Ad Mare ~100km?


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Published: March 26th 2018
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I had some leg cramps during the night. Thinking perhaps that was because I hadn't had my usual post-ride pretzels the day before, this morning I salted my coffee (cafe au lait, actually - I am still not a full-fledged coffee drinker, although I'm starting to appreciate its value as a pre-ride stimulant) before heading out on what I intended to be a leisurely, knee-saving ride. Ignoring the map and navigating purely by gut feel (recall I was starting from a different hotel than most of our group) I poked around town and eventually got on route - perhaps not via the most direct itinerary (or perhaps it was?) but I got to see a bit of the town and where people lived.

Today's ride started off on the busy N16 which was full of commuters, most of whom thankfully were headed in the opposite direction. In short order, our route turned off the highway onto a quiet road that rose gently to the town of Finestret, where in contrast to every other town we have travelled through, the (presumably municipally-maintained) part of the road that passed through town was smoother than the road that led to/from it. Which was a good thing, as my notion of just poking along abruptly fell by the wayside as the road tipped up and kept climbing until finally topping out on a plateau.

After turning off on a side road the route climbed through an area peppered (apricotted?) with orchards before it veered away into the hills and unexpectedly wound along the edge of a gorge. The first part of the climb was shaded by the steep gorge walls, and only occasionally did we catch a glimpse of the river below, the sound of which could always be heard, The ride was not steep but it was constant, and at one point it seemed as though it had crested, although I still had to pedal to maintain momentum and I never even got close to getting out of the small ring (bike talk meaning it was a slow descent).

Nevertheless the road eventually dropped down to cross the river at Baillestavy (where I had to slow to allow a truck to pass on the single lane bridge) before pitching upwards again, this time on the sunny side of the gorge. Ostensibly there was 5km yet to go before Valmanya where the 'real' climb to the col would begin. I don't know if it was true or just a matter of fatigue and heat, but it seemed the road on that side of the gorge was steeper, and I was thankful my morning's salt treatment seemed to have worked. Even so, that 5km seemed interminable, as the road veered away from the gorge and stayed bathed in sunshine. I paused in Valmanya to ingest a madeleine before tackling the final 6km of the ascent, which fortunately proved shaded before yielding a massive downhill run that was steep enough to require braking, if only because I was unfamiliar with the road and unsure what to expect around the blind corners. In fact I was effectively blind heading into some turns simply because of the abrupt transition from staring directly into the sun to finding myself in shadow.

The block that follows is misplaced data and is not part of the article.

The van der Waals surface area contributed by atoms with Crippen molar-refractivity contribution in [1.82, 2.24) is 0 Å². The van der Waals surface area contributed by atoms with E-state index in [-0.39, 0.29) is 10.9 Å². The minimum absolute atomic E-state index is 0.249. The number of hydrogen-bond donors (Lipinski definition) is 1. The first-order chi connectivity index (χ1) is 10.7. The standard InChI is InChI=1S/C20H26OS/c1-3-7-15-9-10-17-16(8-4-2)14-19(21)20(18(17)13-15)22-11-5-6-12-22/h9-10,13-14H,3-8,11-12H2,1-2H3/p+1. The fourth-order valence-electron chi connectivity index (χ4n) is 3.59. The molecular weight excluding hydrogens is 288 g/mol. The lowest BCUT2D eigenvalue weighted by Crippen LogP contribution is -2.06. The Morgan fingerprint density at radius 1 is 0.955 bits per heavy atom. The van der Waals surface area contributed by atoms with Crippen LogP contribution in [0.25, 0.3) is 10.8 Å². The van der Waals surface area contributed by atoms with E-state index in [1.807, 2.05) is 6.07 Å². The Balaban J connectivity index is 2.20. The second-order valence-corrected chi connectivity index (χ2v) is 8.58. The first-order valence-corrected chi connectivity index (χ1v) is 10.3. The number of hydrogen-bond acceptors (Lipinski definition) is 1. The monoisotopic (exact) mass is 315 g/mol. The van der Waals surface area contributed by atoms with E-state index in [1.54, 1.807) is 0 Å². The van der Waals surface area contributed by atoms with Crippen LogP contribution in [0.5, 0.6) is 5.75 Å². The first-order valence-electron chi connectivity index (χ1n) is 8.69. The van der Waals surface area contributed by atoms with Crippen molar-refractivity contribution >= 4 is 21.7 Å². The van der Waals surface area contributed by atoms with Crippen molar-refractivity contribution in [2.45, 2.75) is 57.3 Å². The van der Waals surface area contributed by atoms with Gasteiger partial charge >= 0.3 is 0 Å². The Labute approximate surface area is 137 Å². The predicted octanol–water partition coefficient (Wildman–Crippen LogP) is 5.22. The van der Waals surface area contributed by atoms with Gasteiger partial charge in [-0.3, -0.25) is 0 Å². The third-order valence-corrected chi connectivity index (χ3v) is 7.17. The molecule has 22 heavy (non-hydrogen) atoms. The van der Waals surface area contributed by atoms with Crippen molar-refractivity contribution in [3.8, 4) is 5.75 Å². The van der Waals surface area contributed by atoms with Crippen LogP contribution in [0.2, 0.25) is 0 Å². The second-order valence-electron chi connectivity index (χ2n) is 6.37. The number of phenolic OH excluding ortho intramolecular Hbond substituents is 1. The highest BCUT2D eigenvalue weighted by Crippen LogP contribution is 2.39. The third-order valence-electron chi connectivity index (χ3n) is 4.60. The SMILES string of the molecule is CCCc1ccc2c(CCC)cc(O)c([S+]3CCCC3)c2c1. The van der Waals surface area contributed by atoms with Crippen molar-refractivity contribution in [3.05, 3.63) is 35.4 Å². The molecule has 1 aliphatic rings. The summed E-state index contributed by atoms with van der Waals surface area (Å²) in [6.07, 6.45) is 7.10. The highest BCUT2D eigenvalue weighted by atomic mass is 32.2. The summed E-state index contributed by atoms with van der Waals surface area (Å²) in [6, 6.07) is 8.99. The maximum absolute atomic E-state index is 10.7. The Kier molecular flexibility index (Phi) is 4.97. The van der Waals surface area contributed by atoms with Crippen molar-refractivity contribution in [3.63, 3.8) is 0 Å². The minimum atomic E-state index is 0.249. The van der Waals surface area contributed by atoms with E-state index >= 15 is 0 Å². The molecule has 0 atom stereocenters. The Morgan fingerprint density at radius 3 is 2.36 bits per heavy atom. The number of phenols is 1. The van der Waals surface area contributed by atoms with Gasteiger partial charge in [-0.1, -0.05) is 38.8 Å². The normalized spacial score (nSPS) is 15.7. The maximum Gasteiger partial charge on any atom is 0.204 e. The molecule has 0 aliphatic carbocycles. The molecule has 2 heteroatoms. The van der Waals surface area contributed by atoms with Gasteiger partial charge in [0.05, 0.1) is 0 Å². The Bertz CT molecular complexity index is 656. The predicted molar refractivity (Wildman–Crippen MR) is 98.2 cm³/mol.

Of course all that elevation then had to be regained before the col could be reached, but at that point the grade seemed to have diminished, and periodic hints of a cool breeze suggested that the col was near. Unfortunately, those hopes proved tantalizingly false. In due course, though, the col was reached and there followed what I thought might be the last major descent of the trip so I tried to stretch it out into a long and lazy experience, stopping many times to savour the view. At this point in the tour I was quite nonplussed by the loose gravel being spit out by my tires, although not entirely inured to it: at one switchback I must have concentrated too much on avoiding the sand that was present and almost washed out in the gravel that was lurking in the shadows.

The way down eventually levelled out into a lovely wooded section before gently climbing up the other side of the valley amidst birds chirping, and once at the top I decided to just rest my legs and let gravity do all the work, a strategy which worked for about 20km all the way to Calmeilles, at which point the road actually tilted upwards, albeit only for few klicks - something I had to do again coming out of Oms but at a grade so gentle I am not sure it actually counts. Speaking of which, if you reach a col on a descent, can you still claim it?

At St.Jean-Plat-de-Cors we acquired a headwind and traffic picked up noticeably, vacationers flocking to the beach. In fact by Lo Naret bicycles were banned from the highway, something not noted on our cue sheets. Fortunately it didn't take much to discover a lovely little bike route on a road that paralleled the highway, but our trajectory pulled us off it in order to squeeze in more climbing up to Montesquieue-des-Alberes (I had hoped/assumed it was "one last climb" but that proved optimistic) before corkscrewing down to the sea.

Once in Argeles-sur-Mer I followed my nose to the beach, held up only slightly by a student driver, and celebrated the end of our Atlantic to Mediterranean odyssey, if not quite the end of our tour.

I suppose I should mention how hot it has become as well, now that we have headed south out of the mountains. We have grown accustomed to the motorized shutters that keep out the sun, but today was the first time we have had hotel rooms with actual air conditioning. Of course it wouldn't operate unless the key was in the receptacle, and since we were out most of the day the unit just couldn't keep up with the load the sun was putting on the room.


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Tot: 0.123s; Tpl: 0.029s; cc: 13; qc: 53; dbt: 0.02s; 1; m:saturn w:www (104.131.125.221); sld: 1; ; mem: 1.4mb